Livestock in mixed farming systems in South Asia
MetadataShow full item record
Parthasarathy Rao, P and Birthal, P. S. 2008. Livestock in mixed farming systems in South Asia. Patancheru, India: ICRISAT
Permanent link to this item: http://hdl.handle.net/10568/400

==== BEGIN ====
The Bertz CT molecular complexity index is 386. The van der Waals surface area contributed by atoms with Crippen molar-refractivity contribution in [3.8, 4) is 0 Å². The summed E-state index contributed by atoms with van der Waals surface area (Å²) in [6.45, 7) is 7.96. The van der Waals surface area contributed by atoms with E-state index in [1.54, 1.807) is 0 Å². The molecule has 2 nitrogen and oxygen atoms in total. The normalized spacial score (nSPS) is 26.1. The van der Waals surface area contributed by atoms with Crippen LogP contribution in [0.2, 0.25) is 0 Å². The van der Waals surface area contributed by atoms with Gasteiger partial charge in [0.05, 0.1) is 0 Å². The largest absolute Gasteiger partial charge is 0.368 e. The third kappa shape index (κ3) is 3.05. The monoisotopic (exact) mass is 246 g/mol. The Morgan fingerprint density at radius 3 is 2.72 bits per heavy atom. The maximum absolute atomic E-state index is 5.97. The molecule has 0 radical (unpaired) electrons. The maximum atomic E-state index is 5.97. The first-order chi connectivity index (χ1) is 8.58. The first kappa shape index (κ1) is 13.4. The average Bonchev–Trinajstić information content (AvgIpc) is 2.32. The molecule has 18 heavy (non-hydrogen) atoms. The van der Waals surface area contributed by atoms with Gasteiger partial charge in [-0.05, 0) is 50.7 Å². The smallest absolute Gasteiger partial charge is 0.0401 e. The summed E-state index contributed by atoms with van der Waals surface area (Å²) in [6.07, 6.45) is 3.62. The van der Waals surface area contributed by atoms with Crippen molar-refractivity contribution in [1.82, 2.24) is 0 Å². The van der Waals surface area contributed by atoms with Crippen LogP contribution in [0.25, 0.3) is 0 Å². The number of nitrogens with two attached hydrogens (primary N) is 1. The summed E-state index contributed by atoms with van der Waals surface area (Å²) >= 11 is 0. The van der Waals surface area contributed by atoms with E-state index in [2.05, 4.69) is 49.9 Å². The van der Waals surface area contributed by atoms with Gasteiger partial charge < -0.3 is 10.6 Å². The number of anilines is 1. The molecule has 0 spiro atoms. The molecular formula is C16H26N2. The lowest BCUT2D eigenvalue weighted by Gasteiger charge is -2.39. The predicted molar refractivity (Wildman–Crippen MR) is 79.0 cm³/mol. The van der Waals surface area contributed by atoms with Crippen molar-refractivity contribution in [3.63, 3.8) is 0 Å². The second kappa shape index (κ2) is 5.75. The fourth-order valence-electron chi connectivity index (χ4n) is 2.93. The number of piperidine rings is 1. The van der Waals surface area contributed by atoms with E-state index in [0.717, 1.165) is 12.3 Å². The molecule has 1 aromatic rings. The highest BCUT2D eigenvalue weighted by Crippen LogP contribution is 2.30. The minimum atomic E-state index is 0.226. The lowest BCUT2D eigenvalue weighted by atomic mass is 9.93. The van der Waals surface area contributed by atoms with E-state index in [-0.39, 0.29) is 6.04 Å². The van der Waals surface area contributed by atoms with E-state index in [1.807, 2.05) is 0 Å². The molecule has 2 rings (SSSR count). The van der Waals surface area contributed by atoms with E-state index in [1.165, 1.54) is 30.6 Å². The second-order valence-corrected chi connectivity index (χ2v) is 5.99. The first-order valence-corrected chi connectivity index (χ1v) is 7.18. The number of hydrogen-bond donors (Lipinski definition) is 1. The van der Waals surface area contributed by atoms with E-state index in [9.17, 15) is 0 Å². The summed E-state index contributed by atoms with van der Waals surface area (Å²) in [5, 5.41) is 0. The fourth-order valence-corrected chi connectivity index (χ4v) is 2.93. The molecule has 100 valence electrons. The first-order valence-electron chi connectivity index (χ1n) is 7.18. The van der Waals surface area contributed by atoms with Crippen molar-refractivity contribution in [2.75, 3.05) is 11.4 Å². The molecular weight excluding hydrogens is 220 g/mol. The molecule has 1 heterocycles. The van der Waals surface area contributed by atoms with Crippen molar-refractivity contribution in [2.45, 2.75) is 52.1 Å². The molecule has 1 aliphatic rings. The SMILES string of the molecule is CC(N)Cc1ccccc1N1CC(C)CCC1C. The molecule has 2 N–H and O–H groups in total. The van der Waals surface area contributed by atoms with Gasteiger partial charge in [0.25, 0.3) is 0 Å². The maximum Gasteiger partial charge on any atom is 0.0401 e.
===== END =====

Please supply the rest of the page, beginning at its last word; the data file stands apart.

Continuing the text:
Animal production in South Asia is predominantly part of mixed crop-livestock farming systems vital for the security and survival of large numbers of poor people. In such systems, livestock generate cash income, provide draught power and manure, utilize crop residues and by-products making them partially, closed systems, and thus the most benign from the environmental perspective. Mixed farming systems however, are extremely complex and heterogeneous in terms of crops grown, livestock species raised and in their responses to development initiatives. Further, recent decades have seen significant changes in mixed systems in terms of livestock demography, increased commercialization (degree of integration with markets), etc. Factors contributing to this change include growing human population, mechanization of cultivation and rural transportation, use of inorganic fertilizers and government programs to promote animal production. On the demand side, an important factor contributing to the change has been the growing demand for livestock products (milk and meat) driven by income growth, urbanization and changes in tastes and preferences in the region. Meeting this growing demand is both an opportunity and a challenge for small-scale mixed crop-livestock farmers. Unlike in the past, productivity increases should contribute a larger share to output growth owing to increasing pressure on land and competing resources. Low productivity of livestock in mixed crop-livestock systems in South Asia is due to non-adoption of available technologies or their uptake has not been sustainable, because they were improperly targeted into the farming systems (for example, introducing cross-breeding technology in areas with poor feed resources, improved forage crops in low rainfall areas etc). To better understand the nature of small scale mixed farming systems in South Asia, the recognition of the strong nexus between crop and animal production, the striking variation in systems and the need for differential intervention, a Crop–Livestock Systems typology has been constructed that delineates the regions of each country into homogenous croplivestock zones /systems with similar response to technology uptake and development initiatives. Thus, the typology would enable better targeting of technical and socioeconomic interventions aimed at improving animal productivity and protecting the natural resource base on the farms in South Asia.